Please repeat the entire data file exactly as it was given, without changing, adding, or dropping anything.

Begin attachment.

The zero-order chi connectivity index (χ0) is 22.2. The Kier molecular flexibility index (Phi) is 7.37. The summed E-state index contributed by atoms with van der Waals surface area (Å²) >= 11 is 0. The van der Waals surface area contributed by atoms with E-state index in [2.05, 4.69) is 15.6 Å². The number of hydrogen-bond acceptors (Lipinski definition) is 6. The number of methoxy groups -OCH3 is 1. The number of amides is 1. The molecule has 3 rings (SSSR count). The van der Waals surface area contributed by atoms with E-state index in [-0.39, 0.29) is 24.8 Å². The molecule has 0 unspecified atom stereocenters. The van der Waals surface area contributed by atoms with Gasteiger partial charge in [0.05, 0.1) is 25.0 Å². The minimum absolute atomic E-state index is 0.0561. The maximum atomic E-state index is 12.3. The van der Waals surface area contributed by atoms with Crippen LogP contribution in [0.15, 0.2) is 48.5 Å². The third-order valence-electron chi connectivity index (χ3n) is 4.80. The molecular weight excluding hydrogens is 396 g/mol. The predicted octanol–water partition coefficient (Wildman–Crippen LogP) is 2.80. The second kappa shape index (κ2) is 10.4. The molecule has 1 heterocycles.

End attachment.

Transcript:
The zero-order chi connectivity index (χ0) is 22.2. The Kier molecular flexibility index (Phi) is 7.37. The summed E-state index contributed by atoms with van der Waals surface area (Å²) >= 11 is 0. The van der Waals surface area contributed by atoms with E-state index in [2.05, 4.69) is 15.6 Å². The number of hydrogen-bond acceptors (Lipinski definition) is 6. The number of methoxy groups -OCH3 is 1. The number of amides is 1. The molecule has 3 rings (SSSR count). The van der Waals surface area contributed by atoms with E-state index in [-0.39, 0.29) is 24.8 Å². The molecule has 0 unspecified atom stereocenters. The van der Waals surface area contributed by atoms with Gasteiger partial charge in [0.05, 0.1) is 25.0 Å². The minimum absolute atomic E-state index is 0.0561. The maximum atomic E-state index is 12.3. The van der Waals surface area contributed by atoms with Crippen LogP contribution in [0.15, 0.2) is 48.5 Å². The third-order valence-electron chi connectivity index (χ3n) is 4.80. The molecular weight excluding hydrogens is 396 g/mol. The predicted octanol–water partition coefficient (Wildman–Crippen LogP) is 2.80. The second kappa shape index (κ2) is 10.4. The molecule has 1 heterocycles.